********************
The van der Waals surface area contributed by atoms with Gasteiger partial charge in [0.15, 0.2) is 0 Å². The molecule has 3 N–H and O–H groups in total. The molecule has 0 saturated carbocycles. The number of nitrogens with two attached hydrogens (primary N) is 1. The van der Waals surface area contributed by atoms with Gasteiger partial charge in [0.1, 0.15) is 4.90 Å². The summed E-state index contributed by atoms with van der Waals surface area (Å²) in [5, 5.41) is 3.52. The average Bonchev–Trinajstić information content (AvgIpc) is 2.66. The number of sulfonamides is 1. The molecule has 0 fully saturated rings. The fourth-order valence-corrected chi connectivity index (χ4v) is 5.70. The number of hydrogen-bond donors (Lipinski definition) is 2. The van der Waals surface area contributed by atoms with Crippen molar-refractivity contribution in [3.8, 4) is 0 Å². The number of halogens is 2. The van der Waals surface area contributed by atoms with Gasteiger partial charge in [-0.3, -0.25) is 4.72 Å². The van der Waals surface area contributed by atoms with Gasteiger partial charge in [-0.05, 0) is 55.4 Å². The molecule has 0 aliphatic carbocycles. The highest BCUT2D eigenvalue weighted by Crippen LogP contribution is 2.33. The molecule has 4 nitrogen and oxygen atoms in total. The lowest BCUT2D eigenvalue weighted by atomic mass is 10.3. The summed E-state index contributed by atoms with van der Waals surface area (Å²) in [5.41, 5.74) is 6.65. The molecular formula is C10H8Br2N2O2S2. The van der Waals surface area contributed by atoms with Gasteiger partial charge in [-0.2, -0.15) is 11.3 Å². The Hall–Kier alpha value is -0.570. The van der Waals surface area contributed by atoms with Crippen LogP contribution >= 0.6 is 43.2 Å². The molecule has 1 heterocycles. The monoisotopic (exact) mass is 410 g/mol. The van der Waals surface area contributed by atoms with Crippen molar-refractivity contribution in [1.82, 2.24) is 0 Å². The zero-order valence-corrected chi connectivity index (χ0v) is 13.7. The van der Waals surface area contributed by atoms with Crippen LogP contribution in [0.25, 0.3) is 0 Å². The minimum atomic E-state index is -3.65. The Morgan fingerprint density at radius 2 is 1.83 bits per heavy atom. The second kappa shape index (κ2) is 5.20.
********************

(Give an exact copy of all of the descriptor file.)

The van der Waals surface area contributed by atoms with Gasteiger partial charge in [0.15, 0.2) is 0 Å². The molecule has 3 N–H and O–H groups in total. The molecule has 0 saturated carbocycles. The number of nitrogens with two attached hydrogens (primary N) is 1. The van der Waals surface area contributed by atoms with Gasteiger partial charge in [0.1, 0.15) is 4.90 Å². The summed E-state index contributed by atoms with van der Waals surface area (Å²) in [5, 5.41) is 3.52. The average Bonchev–Trinajstić information content (AvgIpc) is 2.66. The number of sulfonamides is 1. The molecule has 0 fully saturated rings. The fourth-order valence-corrected chi connectivity index (χ4v) is 5.70. The number of hydrogen-bond donors (Lipinski definition) is 2. The van der Waals surface area contributed by atoms with Crippen molar-refractivity contribution in [3.8, 4) is 0 Å². The number of halogens is 2. The van der Waals surface area contributed by atoms with Gasteiger partial charge in [-0.3, -0.25) is 4.72 Å². The van der Waals surface area contributed by atoms with Gasteiger partial charge in [-0.05, 0) is 55.4 Å². The molecule has 0 aliphatic carbocycles. The highest BCUT2D eigenvalue weighted by Crippen LogP contribution is 2.33. The molecule has 4 nitrogen and oxygen atoms in total. The lowest BCUT2D eigenvalue weighted by atomic mass is 10.3. The summed E-state index contributed by atoms with van der Waals surface area (Å²) in [5.41, 5.74) is 6.65. The molecular formula is C10H8Br2N2O2S2. The van der Waals surface area contributed by atoms with Gasteiger partial charge in [-0.2, -0.15) is 11.3 Å². The Hall–Kier alpha value is -0.570. The van der Waals surface area contributed by atoms with Crippen LogP contribution >= 0.6 is 43.2 Å². The molecule has 1 heterocycles. The monoisotopic (exact) mass is 410 g/mol. The van der Waals surface area contributed by atoms with Crippen molar-refractivity contribution in [1.82, 2.24) is 0 Å². The zero-order valence-corrected chi connectivity index (χ0v) is 13.7. The van der Waals surface area contributed by atoms with Crippen LogP contribution in [0.25, 0.3) is 0 Å². The minimum atomic E-state index is -3.65. The Morgan fingerprint density at radius 2 is 1.83 bits per heavy atom. The second kappa shape index (κ2) is 5.20.